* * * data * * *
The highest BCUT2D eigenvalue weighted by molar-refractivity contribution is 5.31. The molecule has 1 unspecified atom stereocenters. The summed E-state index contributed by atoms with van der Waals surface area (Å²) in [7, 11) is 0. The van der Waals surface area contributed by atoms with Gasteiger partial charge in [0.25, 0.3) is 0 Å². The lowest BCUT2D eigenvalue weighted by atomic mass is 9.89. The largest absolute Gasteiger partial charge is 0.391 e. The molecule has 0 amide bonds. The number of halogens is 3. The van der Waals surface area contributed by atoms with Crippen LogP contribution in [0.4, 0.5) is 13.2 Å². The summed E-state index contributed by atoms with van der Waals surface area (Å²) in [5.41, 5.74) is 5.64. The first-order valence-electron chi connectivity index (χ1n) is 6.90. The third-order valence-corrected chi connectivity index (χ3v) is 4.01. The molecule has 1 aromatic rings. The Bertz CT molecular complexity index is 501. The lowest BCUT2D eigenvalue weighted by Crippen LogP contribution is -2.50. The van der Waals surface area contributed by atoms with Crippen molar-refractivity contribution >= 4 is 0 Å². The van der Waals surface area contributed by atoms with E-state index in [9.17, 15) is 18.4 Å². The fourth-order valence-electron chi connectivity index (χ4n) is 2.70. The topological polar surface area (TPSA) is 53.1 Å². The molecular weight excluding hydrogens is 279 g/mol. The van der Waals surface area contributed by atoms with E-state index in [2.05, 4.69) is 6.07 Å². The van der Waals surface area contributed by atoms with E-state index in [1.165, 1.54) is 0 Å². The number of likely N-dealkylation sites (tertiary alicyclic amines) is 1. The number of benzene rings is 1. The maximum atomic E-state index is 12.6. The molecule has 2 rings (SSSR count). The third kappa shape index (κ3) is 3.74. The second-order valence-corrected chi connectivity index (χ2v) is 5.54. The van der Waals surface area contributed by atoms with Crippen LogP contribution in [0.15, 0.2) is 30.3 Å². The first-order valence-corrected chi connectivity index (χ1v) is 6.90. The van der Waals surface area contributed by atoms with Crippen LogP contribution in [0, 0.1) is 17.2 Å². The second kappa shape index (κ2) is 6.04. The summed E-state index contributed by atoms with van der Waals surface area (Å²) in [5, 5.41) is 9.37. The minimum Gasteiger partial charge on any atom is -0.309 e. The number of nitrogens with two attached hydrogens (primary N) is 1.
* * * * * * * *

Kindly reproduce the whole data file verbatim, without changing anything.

The highest BCUT2D eigenvalue weighted by molar-refractivity contribution is 5.31. The molecule has 1 unspecified atom stereocenters. The summed E-state index contributed by atoms with van der Waals surface area (Å²) in [7, 11) is 0. The van der Waals surface area contributed by atoms with Gasteiger partial charge in [0.25, 0.3) is 0 Å². The lowest BCUT2D eigenvalue weighted by atomic mass is 9.89. The largest absolute Gasteiger partial charge is 0.391 e. The molecule has 0 amide bonds. The number of halogens is 3. The van der Waals surface area contributed by atoms with Crippen LogP contribution in [0.4, 0.5) is 13.2 Å². The summed E-state index contributed by atoms with van der Waals surface area (Å²) in [5.41, 5.74) is 5.64. The first-order valence-electron chi connectivity index (χ1n) is 6.90. The third-order valence-corrected chi connectivity index (χ3v) is 4.01. The molecule has 1 aromatic rings. The Bertz CT molecular complexity index is 501. The lowest BCUT2D eigenvalue weighted by Crippen LogP contribution is -2.50. The van der Waals surface area contributed by atoms with Crippen molar-refractivity contribution >= 4 is 0 Å². The van der Waals surface area contributed by atoms with E-state index in [9.17, 15) is 18.4 Å². The fourth-order valence-electron chi connectivity index (χ4n) is 2.70. The topological polar surface area (TPSA) is 53.1 Å². The molecular weight excluding hydrogens is 279 g/mol. The van der Waals surface area contributed by atoms with E-state index in [2.05, 4.69) is 6.07 Å². The van der Waals surface area contributed by atoms with E-state index in [1.165, 1.54) is 0 Å². The number of likely N-dealkylation sites (tertiary alicyclic amines) is 1. The number of benzene rings is 1. The maximum atomic E-state index is 12.6. The molecule has 2 rings (SSSR count). The third kappa shape index (κ3) is 3.74. The second-order valence-corrected chi connectivity index (χ2v) is 5.54. The van der Waals surface area contributed by atoms with Crippen LogP contribution in [0.15, 0.2) is 30.3 Å². The first-order valence-corrected chi connectivity index (χ1v) is 6.90. The van der Waals surface area contributed by atoms with Crippen LogP contribution in [0, 0.1) is 17.2 Å². The second kappa shape index (κ2) is 6.04. The summed E-state index contributed by atoms with van der Waals surface area (Å²) in [5, 5.41) is 9.37. The minimum Gasteiger partial charge on any atom is -0.309 e. The number of nitrogens with two attached hydrogens (primary N) is 1.